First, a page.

The definition of "creditor" on which plaintiffs rely requires, in turn, an examination of several of its terms. The phrase "open-end credit plan" means "a plan under which the creditor reasonably contemplates repeated transactions, which prescribes the terms of such transactions, and which provides for a finance charge which may be computed from time to time on the outstanding unpaid balance." 15 U.S.C. § 1602(i). Whether the Wells Fargo Agreement constitutes an "open-end credit plan" is doubtful because plaintiffs entered it only for one long-term purchase. But see Benion v. Bank One, Dayton, N.A., 144 F.3d 1056, 1058 (7th Cir. 1998) ("[T]he creditor must reasonably contemplate repeated transactions. This means that the credit plan must be usable from time to time and the creditor must legitimately expect that there will be repeat business rather than a one-time credit extension . . . . The fact that a particular consumer does not return for further credit extensions does not prevent a plan from having been properly characterized as open-end. Nowhere does the statute, regulation, or staff commentary specify a minimum number of repeat purchases that must either be contemplated or occur.") (alterations in original) (internal quotation marks and citation omitted). Even if the Wells Fargo Agreement constituted an "open-end credit plan" for purposes of a review of jurisdiction, however, plaintiffs cannot establish that defendants meet either of the criteria for defining a "creditor" under such a plan. Under the first criterion, defendants would have to be the entities that issued the credit card in question. Defendants did not issue plaintiffs' credit card. Under the second criterion, defendants would have to be entities that both honor the credit card in question and offer a discount that qualifies as a finance charge under the TILA. Defendants, as retailers, arguably did honor plaintiffs' credit card by submitting a charge against it. However, defendants' alleged willingness to offer more leeway in negotiations for cash purchases does not constitute a finance charge under the TILA. See 12 C.F.R. § 226.4(c)(8) ("The following charges are not finance charges: . . . Discounts offered to induce payment for a purchase by cash, check, or other means . . . ."). Under these circumstances, plaintiffs cannot fit defendants under the definition of "creditor" on which they have relied. Without creditor status, defendants cannot face liability under the TILA. Since plaintiffs have no other federal claims in their complaint, the Court finds that it lacks federal-question jurisdiction.

3. Supplemental Jurisdiction

Supplemental jurisdiction generally provides this Court with a third potential source of jurisdiction in any given case but will not help plaintiffs here. "Except as provided in subsections (b) and (c) or as expressly provided otherwise by Federal statute, in any civil action of which the district courts have original jurisdiction, the district courts shall have supplemental jurisdiction over all other claims that are so related to claims in the action within such original jurisdiction that they form part of the same case or controversy under Article III of the United States Constitution." 28 U.S.C. § 1367(a). Section 1367(c) provides an important exception to the general rule for supplemental jurisdiction. "The district courts may decline to exercise supplemental jurisdiction over a claim under subsection (a) if . . . the district court has dismissed all claims over which it has original jurisdiction . . . ." 28 U.S.C. § 1367(c)(3); see also United Mine Workers of Am. v. Gibbs, 383 U.S. 715, 726 (1966) ("It has consistently been recognized that pendent jurisdiction is a doctrine of discretion, not of plaintiff's right. Its justification lies in considerations of judicial economy, convenience and fairness to litigants; if these are not present a federal court should hesitate to exercise jurisdiction over state claims . . . .") (citations omitted). In fact, "if the federal claims are dismissed before trial, even though not insubstantial in a jurisdictional sense, the state claims should be dismissed as well." Id. (citations omitted); see also Marcus v. AT&T Corp., 138 F.3d 46, 57 (2d Cir. 1998) ("In general, where the federal claims are dismissed before trial, the state claims should be dismissed as well.") (citations omitted). Here, the Court has dismissed plaintiffs' federal claim before discovery and even before defendants answered the complaint. The remaining claims concern state-level unfair-trade statutes and state-level common-law theories of unjust enrichment. Since so little litigation has occurred in this Court, plaintiffs will not suffer prejudice if the Court dismisses the remaining claims and leaves plaintiffs free to pursue those claims in state court. The Court thus declines to exercise supplemental jurisdiction over any of plaintiffs' remaining claims.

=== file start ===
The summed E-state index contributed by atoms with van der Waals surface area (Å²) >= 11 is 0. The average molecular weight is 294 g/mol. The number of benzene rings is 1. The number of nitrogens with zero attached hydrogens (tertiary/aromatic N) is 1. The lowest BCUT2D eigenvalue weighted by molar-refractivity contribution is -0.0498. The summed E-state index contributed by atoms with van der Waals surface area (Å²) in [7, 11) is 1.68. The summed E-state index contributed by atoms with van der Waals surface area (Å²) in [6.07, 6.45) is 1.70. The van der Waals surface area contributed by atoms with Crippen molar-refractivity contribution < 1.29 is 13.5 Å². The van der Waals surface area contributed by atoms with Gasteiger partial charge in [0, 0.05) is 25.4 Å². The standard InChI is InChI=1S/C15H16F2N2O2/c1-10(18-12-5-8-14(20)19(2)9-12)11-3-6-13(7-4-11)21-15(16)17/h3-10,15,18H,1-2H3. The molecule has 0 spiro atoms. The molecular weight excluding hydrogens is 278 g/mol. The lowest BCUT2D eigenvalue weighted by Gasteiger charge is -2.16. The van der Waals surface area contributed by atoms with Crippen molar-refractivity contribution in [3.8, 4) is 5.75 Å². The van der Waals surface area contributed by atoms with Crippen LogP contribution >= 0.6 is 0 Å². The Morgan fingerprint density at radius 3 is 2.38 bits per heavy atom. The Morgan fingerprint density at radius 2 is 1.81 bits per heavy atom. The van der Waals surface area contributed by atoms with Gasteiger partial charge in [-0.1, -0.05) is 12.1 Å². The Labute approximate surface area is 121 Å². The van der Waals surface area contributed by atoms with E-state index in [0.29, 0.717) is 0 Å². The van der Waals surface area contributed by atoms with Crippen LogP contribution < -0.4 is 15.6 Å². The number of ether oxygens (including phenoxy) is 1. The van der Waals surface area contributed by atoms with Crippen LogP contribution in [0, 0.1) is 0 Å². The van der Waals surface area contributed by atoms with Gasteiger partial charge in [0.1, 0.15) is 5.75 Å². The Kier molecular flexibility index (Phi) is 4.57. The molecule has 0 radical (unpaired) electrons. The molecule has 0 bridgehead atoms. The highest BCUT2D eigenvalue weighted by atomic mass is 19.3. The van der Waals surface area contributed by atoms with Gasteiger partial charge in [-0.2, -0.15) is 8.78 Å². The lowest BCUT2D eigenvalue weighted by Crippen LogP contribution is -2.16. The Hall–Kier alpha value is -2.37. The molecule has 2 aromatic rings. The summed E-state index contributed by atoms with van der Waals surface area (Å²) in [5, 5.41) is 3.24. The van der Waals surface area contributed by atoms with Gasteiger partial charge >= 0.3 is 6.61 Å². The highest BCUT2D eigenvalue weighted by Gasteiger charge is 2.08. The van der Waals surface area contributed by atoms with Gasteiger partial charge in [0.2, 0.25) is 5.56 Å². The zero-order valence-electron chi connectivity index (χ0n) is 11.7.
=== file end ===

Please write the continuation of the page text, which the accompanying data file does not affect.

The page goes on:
In sum, after a review of all possible sources of jurisdiction over this case, the Court finds that it lacks original jurisdiction and declines to exercise supplemental jurisdiction. Without jurisdiction over the case, the Court denies the pending motion to compel arbitration without prejudice to renew in state court as defendants may deem appropriate.


For all of the foregoing reasons, the Court dismisses plaintiffs' complaint for lack of subject-matter jurisdiction. The Court accordingly denies defendants' motion to compel arbitration and to stay litigation (Dkt. No. 10). The Clerk of the Court is directed to close this case.